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Great Barrier Reef on Brink of Further Mass Bleaching After ‘Shocking’ Marine Heat

Australian Prime Minister Scott Morrison’s recent US$700-million pledge for reef protection is a distraction from his reef-killing fossil agenda, environmentalists say, as scientists warn that another mass bleaching event on the Great Barrier Reef is imminent after record-high marine temperatures in the spring.

Scientists from America’s National Oceanic and Atmospheric Administration (NOAA) are warning that unprecedented heat in the waters surrounding the 2,300-kilometre Reef from mid-September to mid-December have left the deeply-stressed ecosystem in immediate peril of another mass bleaching event—its sixth since 1998, writes Guardian Australia in an exclusive report.

Dr. William Skirving, senior research scientist at NOAA’s Coral Reef Watch, said his team was “surprised, shocked and concerned” when its analysis was completed. Years ago, similar analysis brought a team of Australian scientists to tears.

“I showed the results of aerial surveys of #bleaching on the #GreatBarrierReef to my students. And then we wept,” ARC Centre Director Terry Hughes tweeted at the time.

But now, “there’s never been heat stress like that in our records,” Skirving told The Guardian. “It’s completely out of character and speaks to the fact that the minimum temperatures were higher than the previous maximums. This is almost certainly a climate change signal.”

Citing the NOAA analysis, The Guardian reports that “the reef headed into the summer with ‘more accumulated heat than ever before’,” conditions that bode ill for corals because heat destroys the symbiotic relationship between corals and algae—their primary food source and main source of colour.

While they can survive such bleaching (and, hence, starvation), corals will emerge “weaker, more susceptible to disease, and reproduce less in the following years.” 

And the Great Barrier Reef may be in its greatest peril yet. The NOAA analysis found that average mid-December temperatures “were at least 0.5°C hotter than the corresponding period for any previous summer when the reef bleached.”

As news of the NOAA findings emerged, and with national elections coming up this spring, the fossil-friendly Morrison government was pledging AU$1billion ($US700 million) for reef conservation should it be re-elected.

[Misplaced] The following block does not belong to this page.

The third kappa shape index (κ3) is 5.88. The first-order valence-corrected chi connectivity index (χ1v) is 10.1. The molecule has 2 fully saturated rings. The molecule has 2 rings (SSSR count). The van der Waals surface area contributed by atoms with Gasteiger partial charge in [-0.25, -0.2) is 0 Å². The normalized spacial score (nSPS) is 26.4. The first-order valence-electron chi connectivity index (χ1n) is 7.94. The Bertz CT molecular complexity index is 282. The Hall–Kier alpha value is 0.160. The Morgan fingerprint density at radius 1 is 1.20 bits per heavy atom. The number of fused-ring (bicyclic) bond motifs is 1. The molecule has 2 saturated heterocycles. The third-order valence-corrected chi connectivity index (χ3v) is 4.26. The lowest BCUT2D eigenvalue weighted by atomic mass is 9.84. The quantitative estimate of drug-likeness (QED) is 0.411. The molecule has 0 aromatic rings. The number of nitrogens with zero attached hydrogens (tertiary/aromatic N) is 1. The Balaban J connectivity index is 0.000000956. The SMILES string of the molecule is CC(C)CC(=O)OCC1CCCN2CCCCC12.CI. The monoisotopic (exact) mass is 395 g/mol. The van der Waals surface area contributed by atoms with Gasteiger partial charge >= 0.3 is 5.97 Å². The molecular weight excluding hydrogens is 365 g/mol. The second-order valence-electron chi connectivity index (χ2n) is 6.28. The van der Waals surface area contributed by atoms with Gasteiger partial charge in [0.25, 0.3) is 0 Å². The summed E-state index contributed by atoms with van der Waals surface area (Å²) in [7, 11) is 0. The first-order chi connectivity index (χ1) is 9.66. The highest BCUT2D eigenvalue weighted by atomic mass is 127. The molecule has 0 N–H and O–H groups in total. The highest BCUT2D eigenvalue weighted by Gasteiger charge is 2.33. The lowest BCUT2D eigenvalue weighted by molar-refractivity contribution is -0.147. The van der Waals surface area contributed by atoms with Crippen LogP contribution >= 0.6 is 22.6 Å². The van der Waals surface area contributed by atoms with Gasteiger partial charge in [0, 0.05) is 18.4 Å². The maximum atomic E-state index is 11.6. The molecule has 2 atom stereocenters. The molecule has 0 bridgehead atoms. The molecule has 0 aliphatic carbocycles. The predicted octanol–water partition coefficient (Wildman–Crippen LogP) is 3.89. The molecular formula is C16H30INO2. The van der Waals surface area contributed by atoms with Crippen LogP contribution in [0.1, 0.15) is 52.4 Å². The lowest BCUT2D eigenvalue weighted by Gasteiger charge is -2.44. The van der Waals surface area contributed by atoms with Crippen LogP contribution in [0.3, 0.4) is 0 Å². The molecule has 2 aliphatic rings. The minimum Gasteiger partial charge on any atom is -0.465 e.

With its focus on preventing water pollution, WWF Australia’s oceans head Richard Leck said the pledge was “positive news” for the country’s national icon, but that the money must be complemented with “real action on climate to drive down emissions this decade.”

Greenpeace Australia’s Martin Zavan agreed, declaring it “astounding that the Morrison government plans to allocate so much money to the Reef while ignoring the number-one driver of its decline—climate change caused by burning fossil fuels.”

A separate international team of marine scientists from the United Kingdom, the United States, and Australia studied the threat global heating poses to reef systems that are still well enough protected from marine heat waves to allow corals the 10 or more years they need to recover from a bleaching event. Known as “thermal refugia,” these spots of reef resilience will all but vanish once global heating exceeds 1.5°C, the researchers report in the new journal PLOS Climate.

At present, 84% of coral reefs are located in regions where conditions allow them to withstand the impact of marine heat waves, writes Carbon Brief. This percentage will plunge to 0.2% once global heating breaches 1.5°C.

“There is no safe warming limit for coral reefs—action on climate change causes this decade is critical, ” said study lead author Adele Dixon, a PhD researcher at the Priestley International Centre for Climate Change at the University of Leeds.

Reef protectors also pointed to the timing of Morrison’s announcement, just days before a February 1 deadline to submit a Great Barrier Reef progress report to UNESCO. 

Last year, UNESCO science advisors recommended the reef be classified as endangered, a categorization which would require Canberra to take more aggressive steps to protect the ecosystem.

“Only an intense lobbying effort by the Australian government” prevented the “in danger” categorization, writes BNN Bloomberg, adding that the UN downgraded the long-term outlook of the reef from “poor” to “very poor” in June.

Queensland Green Party senator Larissa Waters decried the Morrison government’s sudden move to position itself as a champion of the corals. “A belated cash splash on the Great Barrier Reef is a joke from a government that has turbo-charged the climate crisis, imperilling the reef by giving billions to fossil fuels and backing new coal and gas,” she told The Guardian.